Death In Custody: How Common Is It In Florida?

February 11, 2015 | Attorney, Matthew Dolman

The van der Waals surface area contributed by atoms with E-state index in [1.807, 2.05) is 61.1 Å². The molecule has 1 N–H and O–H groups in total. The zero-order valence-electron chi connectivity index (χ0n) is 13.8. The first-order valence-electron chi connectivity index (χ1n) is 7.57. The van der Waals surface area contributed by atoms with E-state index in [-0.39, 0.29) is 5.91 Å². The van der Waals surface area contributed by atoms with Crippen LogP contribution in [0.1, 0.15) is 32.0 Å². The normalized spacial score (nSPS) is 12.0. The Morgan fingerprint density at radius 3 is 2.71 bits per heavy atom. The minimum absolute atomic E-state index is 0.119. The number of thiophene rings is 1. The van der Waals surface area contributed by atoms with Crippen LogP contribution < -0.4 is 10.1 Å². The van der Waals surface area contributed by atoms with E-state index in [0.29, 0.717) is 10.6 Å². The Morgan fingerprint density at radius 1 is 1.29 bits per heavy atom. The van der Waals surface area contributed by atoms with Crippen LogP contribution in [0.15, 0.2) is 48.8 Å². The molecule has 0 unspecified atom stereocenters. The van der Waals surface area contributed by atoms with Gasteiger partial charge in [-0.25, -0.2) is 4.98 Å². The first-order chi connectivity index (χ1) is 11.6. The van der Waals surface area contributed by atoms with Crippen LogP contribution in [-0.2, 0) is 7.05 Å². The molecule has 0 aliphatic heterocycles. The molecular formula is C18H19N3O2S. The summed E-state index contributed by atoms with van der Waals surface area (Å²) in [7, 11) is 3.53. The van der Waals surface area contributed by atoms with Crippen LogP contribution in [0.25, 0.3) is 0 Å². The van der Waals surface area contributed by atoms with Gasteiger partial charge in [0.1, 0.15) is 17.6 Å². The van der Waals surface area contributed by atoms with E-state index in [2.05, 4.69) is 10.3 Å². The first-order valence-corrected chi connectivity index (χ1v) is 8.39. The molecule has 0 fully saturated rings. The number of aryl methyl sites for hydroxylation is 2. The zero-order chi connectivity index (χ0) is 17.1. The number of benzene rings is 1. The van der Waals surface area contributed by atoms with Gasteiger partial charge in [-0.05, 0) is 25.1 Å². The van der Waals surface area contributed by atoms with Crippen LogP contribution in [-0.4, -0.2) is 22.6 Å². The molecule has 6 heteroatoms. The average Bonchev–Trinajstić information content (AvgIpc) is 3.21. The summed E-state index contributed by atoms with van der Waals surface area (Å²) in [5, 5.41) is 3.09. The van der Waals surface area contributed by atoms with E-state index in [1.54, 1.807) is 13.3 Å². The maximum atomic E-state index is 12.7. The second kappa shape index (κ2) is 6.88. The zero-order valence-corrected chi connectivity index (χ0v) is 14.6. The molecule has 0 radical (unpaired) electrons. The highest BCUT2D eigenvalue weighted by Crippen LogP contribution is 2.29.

Death In Custody: How Common Is It In Florida? Prisons are homes for those who have made mistakes. Spending time behind bars is a rough way to learn a lesson, but it's a second chance nonetheless. Prison life is far from the everyday routines that Florida citizens like you and I have. Instead of worrying about bills, groceries, and the recent Patriots vs. Seahawks game, inmates waste time worrying about enemies, reputation, and staying healthy until their sentence is up. Our world's population is impressive. Earth bears over 7 billion people; around 5% of which (316 million) live in the United States. As it stands today, there are around 707 prisoners per 100,000 citizens in the United States alone. Statistically, that gives the U.S. the second highest incarceration rate in the entire world—beaten only by Seychelles, an African country with a total citizen population less than half of the United States prison population. However, logically—and on a level playing field—the United States is by far the biggest jailer in the entire world. There's somewhere around 11 million prisoners worldwide—the United States has 2 million of them. How is our prison system in Florida?  Furthering the simplification of our prison systems, Florida has nearly 105,000 prisoners in its control currently; approximately 5% of the country's total prisoners. Unfortunately, a quarter of Florida prisoners that complete their sentence and are released find themselves back in the Florida prison system within 3 years. The rate at which prisoners wind up back in prison after their sentence and before a certain time frame is known as the recidivism rate—Florida's is 26.3% Going back to the statement I made just a moment ago about prison being like a “second chance”—what would happen if that second chance was taken away from an inmate? Unless a criminal has been convicted of a crime that will require him or her to serve some serious time, there should be some light at the end of the tunnel. But how would the family of a loved one feel if that chance to be free again was taken away prematurely by death? Sadly, inmate mortality rates in the United States are the highest in the world, and Florida takes the cake for top contributor with 346 deaths last year alone. Those deaths have people looking for answers. Are those deaths to be blamed on the wrongdoings of the Florida correctional institutions?  When a correctional facility takes into custody a prisoner, they become responsible for multiple aspects of said prisoner's well-being. Yes, even prison has a standard of living; despite popular belief, it is not just a place to dump off those who break the law—it's designed to correct their behavior and entice inmates to make better future decisions. With that said, it's understandable for prison to be harsh—it shouldn't be a free vacation for lawbreakers, but when is “enough” enough? People wind up in prison for an immeasurable amount of differing reasons and serve sentences ranging from days to life-long, but the length of their sentence is not always determined by the inmate him/herself—their very life could be taken before any sentence is concluded. Whether this be from the physical actions (or lack thereof) of another entity in the prison facility or the inmate themselves, it's always important to determine if any negligence was involved in the death of an inmate. Any medical or health routines that these inmates used to have may be drastically different now. Medication has to be regulated and administered by a completely different medical provider now—a provider who may be uninformed of certain details, or absent altogether. It is strictly required that acceptable medical care is available for inmates, but you'd better believe that prisons all over the country are negligent exclusively in that area. However, it's not only negligence in the medical field that can lead to the wrongful death of an inmate in which a correctional institution would be liable; negligence can spread across a vast array of categories. Can you expect negligence in a prison environment?  A prison has a responsibility in keeping both the physical and mental health of prisoners reasonably sound to prevent unnecessary injuries, suffering, or death. In other words, a prison facility is expected to do everything and anything “reasonably” in their power to keep prisoners in good health and on track to recovery, but something about that seems to be getting harder and harder for Florida prisons to do, because the state's inmate mortality rate is only growing, scoring a high of 346 prisoner deaths in 2014 alone. Negligence could come in many different forms, some of which are less obvious than others. For example, a drug addict cannot be immediately taken off of said drug and tossed into a cell. Drug addicts will begin to suffer withdrawals, sometimes after a short period of time (depending on the conditions of the addiction), and will need medical attention. Since prisons clearly aren't going to supply an addict with the illegal drugs that he or she is locked up for, there needs to be another alternative. Medical professionals are well aware of this, and trust me, they are trained to treat recovering drug addicts and keep them in good health, but it doesn't always happen that way. An inmate may inevitably lose their life if their calls for help are ignored by negligent prison staff for long enough. Acts of favoritism, corruption, and gross negligence amongst guards and inmates are the reason our prison system is becoming infamous for counter-productivity.